The relationship between any new – however embryonic – health tech-nologies and those already established will depend on how they are receivedin the present and this in turn depends on whether they are regarded asmaking sense, and if they can be translated into the more everyday world of the technology user. It is perhaps worth noting that this is as true for thephysician as it is for the lay person. For example, an editorial comment in aBritish Medical Journal special issue on genetics noted:

As we watched the growing excitement and hype around the human genomeproject, we at the BMJ had a vision of the Oscar ceremonies. The scientists arein their tuxedos and sparkling dresses, slapping each other on the back, slurpingchampagne, and making extravagant, tearful speeches. Our readers are like thesilent army of cleaners waiting outside: once the scientists have moved on tothe next (postgenomic) party, they’ll come in and start cleaning. (BritishMedical Journal , 2001)

Current Sociology , May 2002, Vol. 50(3): xxx–xxx SAGE Publications(London, Thousand Oaks, CA and New Delhi)[0011–3921(200205)50:3;xxx–xxx;024761]

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Such remarks suggest that new health technologies may promise morethan is deliverable and make new demands on those who try to deliver them.The comments also imply that technologies are only really successful whenthey make sense within the existing social relations within which they are tofunction, suggesting the crucial role played by the translation and even re-invention of technologies into everyday contexts of use.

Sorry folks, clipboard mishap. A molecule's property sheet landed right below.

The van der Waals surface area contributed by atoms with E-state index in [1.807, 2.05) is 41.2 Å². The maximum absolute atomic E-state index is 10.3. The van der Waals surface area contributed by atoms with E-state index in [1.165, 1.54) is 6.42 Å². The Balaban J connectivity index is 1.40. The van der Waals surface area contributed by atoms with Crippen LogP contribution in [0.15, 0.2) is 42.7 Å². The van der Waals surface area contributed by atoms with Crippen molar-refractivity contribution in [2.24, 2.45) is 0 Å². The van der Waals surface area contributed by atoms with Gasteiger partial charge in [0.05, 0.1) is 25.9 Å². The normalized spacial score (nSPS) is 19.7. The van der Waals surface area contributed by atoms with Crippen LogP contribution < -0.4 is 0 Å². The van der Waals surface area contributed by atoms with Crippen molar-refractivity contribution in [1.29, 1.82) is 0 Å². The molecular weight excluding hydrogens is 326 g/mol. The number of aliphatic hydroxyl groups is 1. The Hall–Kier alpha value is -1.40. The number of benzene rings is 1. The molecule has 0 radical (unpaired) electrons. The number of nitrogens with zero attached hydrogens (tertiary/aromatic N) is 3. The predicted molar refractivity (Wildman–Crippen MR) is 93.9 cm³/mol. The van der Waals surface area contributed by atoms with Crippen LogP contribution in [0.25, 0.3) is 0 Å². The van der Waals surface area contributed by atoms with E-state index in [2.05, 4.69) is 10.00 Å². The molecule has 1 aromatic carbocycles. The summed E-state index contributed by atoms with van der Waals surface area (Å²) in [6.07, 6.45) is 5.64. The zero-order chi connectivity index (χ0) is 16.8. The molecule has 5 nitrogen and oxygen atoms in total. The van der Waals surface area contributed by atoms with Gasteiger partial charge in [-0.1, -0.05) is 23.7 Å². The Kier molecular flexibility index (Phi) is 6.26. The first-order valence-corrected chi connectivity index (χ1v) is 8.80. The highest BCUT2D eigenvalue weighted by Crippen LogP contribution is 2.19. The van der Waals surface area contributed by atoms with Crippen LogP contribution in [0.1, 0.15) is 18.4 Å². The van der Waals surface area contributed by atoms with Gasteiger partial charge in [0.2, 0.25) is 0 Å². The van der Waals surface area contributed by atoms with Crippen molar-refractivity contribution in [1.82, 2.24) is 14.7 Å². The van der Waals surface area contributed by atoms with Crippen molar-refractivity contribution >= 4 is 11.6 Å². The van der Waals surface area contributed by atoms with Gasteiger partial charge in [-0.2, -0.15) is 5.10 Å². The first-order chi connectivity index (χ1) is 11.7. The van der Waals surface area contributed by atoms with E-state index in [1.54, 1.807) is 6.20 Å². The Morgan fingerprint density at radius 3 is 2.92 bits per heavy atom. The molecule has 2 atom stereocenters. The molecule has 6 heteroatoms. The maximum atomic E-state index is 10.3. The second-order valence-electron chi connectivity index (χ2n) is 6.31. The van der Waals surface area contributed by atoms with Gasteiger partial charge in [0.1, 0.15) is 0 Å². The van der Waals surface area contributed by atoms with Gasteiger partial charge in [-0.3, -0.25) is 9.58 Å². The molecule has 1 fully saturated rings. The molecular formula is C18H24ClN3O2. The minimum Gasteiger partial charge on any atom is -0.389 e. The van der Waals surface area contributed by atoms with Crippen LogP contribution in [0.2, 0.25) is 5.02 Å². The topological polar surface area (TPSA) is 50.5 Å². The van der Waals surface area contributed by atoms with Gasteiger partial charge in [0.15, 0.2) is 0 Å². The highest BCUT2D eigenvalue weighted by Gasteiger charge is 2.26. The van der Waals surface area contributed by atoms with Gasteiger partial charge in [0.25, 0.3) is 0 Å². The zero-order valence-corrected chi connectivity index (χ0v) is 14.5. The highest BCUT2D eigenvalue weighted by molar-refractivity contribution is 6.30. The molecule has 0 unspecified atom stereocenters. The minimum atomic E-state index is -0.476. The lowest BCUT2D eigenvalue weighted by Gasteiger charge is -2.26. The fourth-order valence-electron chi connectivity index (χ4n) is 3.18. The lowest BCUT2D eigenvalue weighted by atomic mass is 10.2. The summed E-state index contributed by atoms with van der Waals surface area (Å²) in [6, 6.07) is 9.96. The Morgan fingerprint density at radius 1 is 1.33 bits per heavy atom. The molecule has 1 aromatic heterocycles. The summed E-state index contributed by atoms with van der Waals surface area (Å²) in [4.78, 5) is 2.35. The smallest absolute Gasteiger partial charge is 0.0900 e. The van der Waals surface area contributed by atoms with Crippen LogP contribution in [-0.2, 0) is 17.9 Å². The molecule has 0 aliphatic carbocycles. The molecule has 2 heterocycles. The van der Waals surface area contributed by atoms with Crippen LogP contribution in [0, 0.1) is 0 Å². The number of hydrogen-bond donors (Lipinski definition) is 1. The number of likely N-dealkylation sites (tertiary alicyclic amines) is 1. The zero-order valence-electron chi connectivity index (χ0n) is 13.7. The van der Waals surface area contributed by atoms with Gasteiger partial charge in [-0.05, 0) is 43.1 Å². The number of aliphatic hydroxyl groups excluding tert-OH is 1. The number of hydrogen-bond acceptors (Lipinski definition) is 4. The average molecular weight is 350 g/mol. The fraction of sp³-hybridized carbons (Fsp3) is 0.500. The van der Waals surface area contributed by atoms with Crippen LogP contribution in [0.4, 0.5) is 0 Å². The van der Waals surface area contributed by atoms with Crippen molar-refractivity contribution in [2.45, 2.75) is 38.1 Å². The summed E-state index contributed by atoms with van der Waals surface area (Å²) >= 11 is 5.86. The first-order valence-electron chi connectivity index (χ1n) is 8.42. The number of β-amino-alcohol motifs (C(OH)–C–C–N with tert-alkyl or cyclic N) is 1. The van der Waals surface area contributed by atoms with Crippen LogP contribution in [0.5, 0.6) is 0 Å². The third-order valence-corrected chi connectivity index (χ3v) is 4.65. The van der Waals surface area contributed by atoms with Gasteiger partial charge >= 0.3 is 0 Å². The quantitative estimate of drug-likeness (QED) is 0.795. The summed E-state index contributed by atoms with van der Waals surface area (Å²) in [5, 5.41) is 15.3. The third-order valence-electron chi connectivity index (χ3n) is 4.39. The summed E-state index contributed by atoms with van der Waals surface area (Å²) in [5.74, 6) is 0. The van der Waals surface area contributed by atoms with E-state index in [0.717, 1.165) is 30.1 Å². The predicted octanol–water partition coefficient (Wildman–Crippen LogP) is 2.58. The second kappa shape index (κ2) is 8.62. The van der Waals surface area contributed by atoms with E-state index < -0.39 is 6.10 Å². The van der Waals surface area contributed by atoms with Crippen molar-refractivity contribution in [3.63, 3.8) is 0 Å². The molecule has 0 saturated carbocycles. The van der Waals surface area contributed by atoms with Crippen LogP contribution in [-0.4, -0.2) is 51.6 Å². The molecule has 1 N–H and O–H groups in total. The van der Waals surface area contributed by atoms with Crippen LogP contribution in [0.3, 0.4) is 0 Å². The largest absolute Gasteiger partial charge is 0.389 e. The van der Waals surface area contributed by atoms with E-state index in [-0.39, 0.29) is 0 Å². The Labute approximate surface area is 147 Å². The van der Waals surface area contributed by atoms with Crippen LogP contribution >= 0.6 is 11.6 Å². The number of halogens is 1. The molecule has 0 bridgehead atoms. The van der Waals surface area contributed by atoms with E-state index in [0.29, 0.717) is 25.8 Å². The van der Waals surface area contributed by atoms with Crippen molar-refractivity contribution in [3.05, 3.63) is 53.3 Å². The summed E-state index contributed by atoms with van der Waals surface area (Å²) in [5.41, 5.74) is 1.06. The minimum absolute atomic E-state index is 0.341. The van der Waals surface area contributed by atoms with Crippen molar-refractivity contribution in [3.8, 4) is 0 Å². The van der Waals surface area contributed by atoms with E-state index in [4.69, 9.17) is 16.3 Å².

This articulation between technologies and the context of use throughwhich their meaning and utility are constructed is, of course, a key themewithin science and technology studies (STS) (see e.g. McLaughlin et al., 1998;Grint and Woolgar, 1997). It is one that has been developed in particularthrough an examination of medical knowledge and practice as they aremediated by new technologies (as in Berg and Mol, 1997; Casper and Berg,1995; May and Ellis, 2001), work that has brought STS and the sociology of health and medicine more closely together. Studies on the (re-)classicationof illnesses through a genetics discourse (Lippman, 1994; Kerr andCunningham-Burley, 2000), on organization and control within the clinicaldomain (Atkinson, 1995; Rabinow, 2000), or on the construction of alterna-tive futures for technologies (Nelis, 2000) document the contested, sociallyconstructed and variable ‘pathways’ of medical technologies.

The scope and richness of such studies reect the fact that medicine hasitself become more and more dependent on increasingly sophisticated tech-nologies that have been drawn from bioscience, engineering, informationtechnologies and elsewhere. The increasing reliance on such technologiesmarks what Pickstone (2000) has called a shift from ‘biographical medicine’

to ‘techno-medicine’. The latter has of course been driven by pharmaceuticaland medical devices industries and according to some represents a funda-mental shift from a public health social-hygienist framework for medical pro-vision, to one which has become increasingly obsessed with ‘miracletechnology’ – the creeping fetishization of technology, hardware andgadgetry (Knight, 1986; Blume, 2000).